JAFFNA, SRI LANKA, OCT. 24 -- Standing on the stone parapet of a 300-year-old Dutch fort here, Maj. Gen. Amrjit Singh Kalkat, chief of operations of the Southern Command of the Indian Army, today confidently proclaimed victory in the battle against Tamil rebels for the city of Jaffna.

"I think the final battle is over," the general said. "We have the guerrillas hemmed in, and now we will deal with them."

But as he spoke, there was a sharp crack of rifle fire outside, followed by a series of muffled machine-gun bursts.

Suddenly the air was alive with the cacophony of war: the din of automatic rifles, more machine guns, the loud boom of an outgoing mortar and, in the distance to the north, the thud of an incoming artillery shell.

While the Indian general insisted that the battle against the Liberation Tigers of Tamil Eelam was over, a group of foreign correspondents making their first visit to Jaffna since the Indian offensive began Oct. 10 found evidence to the contrary.

Though at least one division of the 20,000 Indian troops on this island nation has penetrated this city of 150,000 people, they clearly do not control it as they have claimed for days.

The Indian Army entered Sri Lanka as a peace-keeping force charged with guaranteeing the terms of an agreement signed July 29 by Sri Lankan President Junius R. Jayewardene and Indian Prime Minister Rajiv Gandhi to end a four-year-old Tamil insurgency.

The Indian forces were to supervise the disarmament of several Tamil separatist groups that India had previously supported and to guarantee the security of the minority Tamils, who are mostly Hindu, against the country's Buddhist Sinhalese majority.

Indian and Sri Lankan military officers here admit that, although they vastly outnumber their Tamil opponents, the Tigers are nonetheless conducting an effective urban guerrilla war. The Indian Army has deployed some of its most elite units in the battle for Jaffna.

The officers speak of their opponents as experienced and motivated guerrillas who have used homemade mines, high-explosive booby traps and hit-and-run tactics to keep Indian troops at bay.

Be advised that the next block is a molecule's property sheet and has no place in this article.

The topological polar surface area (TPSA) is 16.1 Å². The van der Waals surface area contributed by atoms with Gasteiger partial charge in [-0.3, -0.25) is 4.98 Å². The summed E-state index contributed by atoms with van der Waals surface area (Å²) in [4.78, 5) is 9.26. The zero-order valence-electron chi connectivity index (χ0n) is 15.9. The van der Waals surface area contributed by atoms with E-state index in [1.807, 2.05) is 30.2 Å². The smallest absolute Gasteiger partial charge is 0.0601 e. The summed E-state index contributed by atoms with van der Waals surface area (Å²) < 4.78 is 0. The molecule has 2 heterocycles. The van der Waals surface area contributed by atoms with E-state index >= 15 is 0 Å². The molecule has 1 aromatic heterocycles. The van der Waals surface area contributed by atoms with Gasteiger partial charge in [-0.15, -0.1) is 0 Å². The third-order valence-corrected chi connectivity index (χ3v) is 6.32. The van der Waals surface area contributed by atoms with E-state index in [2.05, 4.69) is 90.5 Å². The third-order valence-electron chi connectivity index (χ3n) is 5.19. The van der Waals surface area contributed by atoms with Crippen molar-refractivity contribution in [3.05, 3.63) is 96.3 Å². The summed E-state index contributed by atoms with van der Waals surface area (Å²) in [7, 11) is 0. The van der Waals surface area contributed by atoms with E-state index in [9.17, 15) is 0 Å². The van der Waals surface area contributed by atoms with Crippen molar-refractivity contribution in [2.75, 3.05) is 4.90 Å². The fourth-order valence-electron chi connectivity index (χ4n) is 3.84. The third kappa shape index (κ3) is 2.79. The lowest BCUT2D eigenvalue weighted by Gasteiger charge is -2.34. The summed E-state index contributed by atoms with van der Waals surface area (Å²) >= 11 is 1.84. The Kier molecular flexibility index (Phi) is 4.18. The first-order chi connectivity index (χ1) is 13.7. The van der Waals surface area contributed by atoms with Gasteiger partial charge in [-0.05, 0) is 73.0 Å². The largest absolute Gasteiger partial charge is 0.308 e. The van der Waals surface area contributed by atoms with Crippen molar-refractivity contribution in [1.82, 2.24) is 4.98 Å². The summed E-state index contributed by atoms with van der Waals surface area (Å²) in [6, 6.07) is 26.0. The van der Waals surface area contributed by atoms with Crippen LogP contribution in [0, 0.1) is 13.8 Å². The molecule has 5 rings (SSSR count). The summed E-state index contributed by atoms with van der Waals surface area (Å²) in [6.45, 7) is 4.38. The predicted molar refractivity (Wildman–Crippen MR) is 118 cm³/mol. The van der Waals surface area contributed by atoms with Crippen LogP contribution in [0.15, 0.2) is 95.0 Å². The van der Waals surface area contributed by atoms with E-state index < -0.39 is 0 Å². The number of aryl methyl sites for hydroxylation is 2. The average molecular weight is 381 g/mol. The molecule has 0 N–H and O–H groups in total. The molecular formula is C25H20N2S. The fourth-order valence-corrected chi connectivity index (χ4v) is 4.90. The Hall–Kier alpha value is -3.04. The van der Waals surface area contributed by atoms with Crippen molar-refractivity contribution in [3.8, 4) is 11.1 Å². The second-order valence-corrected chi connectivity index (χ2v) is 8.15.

"They fire and run, fire and run," said Col. Tej Pratal Brar. "When we try to follow them, a third chap is waiting in a building with wires {attached} to a hidden bomb to try to blow us up.

"That is why we have had to move so slowly and cautiously," Brar said.

Kalkat said many Tamil guerrillas had fired on his troops, put away their weapons and changed into civilian clothes, then mingled with refugees to sneak through the Indian lines. Once past, the guerrillas went to new positions, where other arms were waiting for them, to attack the Indian forces from the rear.

"What makes it so hard," he said, "is that it is often hard to tell the difference between a militant terrorist and a civilian refugee."

The slow advance of Indian troops into Jaffna and the unexpected high Indian casualties led the Army to recall its commander here. The Indian Army said today that 160 soldiers have been killed, 544 wounded and 38 are missing.

While Indian briefers in the Sri Lankan capital, Colombo, have said that up to 607 guerrillas were killed in the past two weeks of fighting, Kalkat today was more conservative.

"We really don't know how many have been killed," he said. "But all I can say is their losses are more than ours."

It remains uncertain how many of the estimated 1,500 guerrillas who were believed to have been in Jaffna at the start of the offensive are still here. Senior Indian and Sri Lankan military officials say that the group's leaders, whom the Indians hope to arrest or kill, have escaped to the countryside with an untold number of their armed followers.

"We honestly don't know how many people we are actually facing here," Kalkat said.

A Sri Lankan official with experience fighting the Tigers told reporters that he thought the Indian Army was now fighting only a rear guard of the guerrillas.

"Personally, I think the main groups have slipped away to fight another day," said the Sri Lankan officer, who asked that his name not be used. Indian officials said yesterday that the leader of the Tigers, Velupillai Prabhakaran, already was setting up a new headquarters near the town of Mannar, about 50 miles south of Jaffna.

India launched its offensive against Jaffna, a main Tiger stronghold, after Prabhakaran refused to disarm and his forces launched new attacks against Sinhalese civilians.

The Indian campaign in Jaffna had been expected to be swift and surgical. Instead it has proven clumsy and costly. When the Indians first came, they were greeted as saviors by the Tamils, but the drawn-out battle for Jaffna has turned many Tamil civilians against the Indian soldiers.

The city today appeared deserted, its residents having either fled or been forced by an Indian-imposed curfew to remain in their homes.

According to Indian Army officers, large parts of the city remain mined and booby-trapped, and the Army has yet to take control of a half-dozen pockets of resistance held by the guerrillas.

Areas north of the coastal fort and around Jaffna University, farther north, are considered to be among the remaining guerrilla strongholds.

While Kalkat predicted all resistance would be suppressed soon, one of his commanders was far less sanguine as the sounds of fighting resounded from a neighborhood less than 600 yards from the old fort's walls.

"I think it will take some time yet," he said, "and many more lives."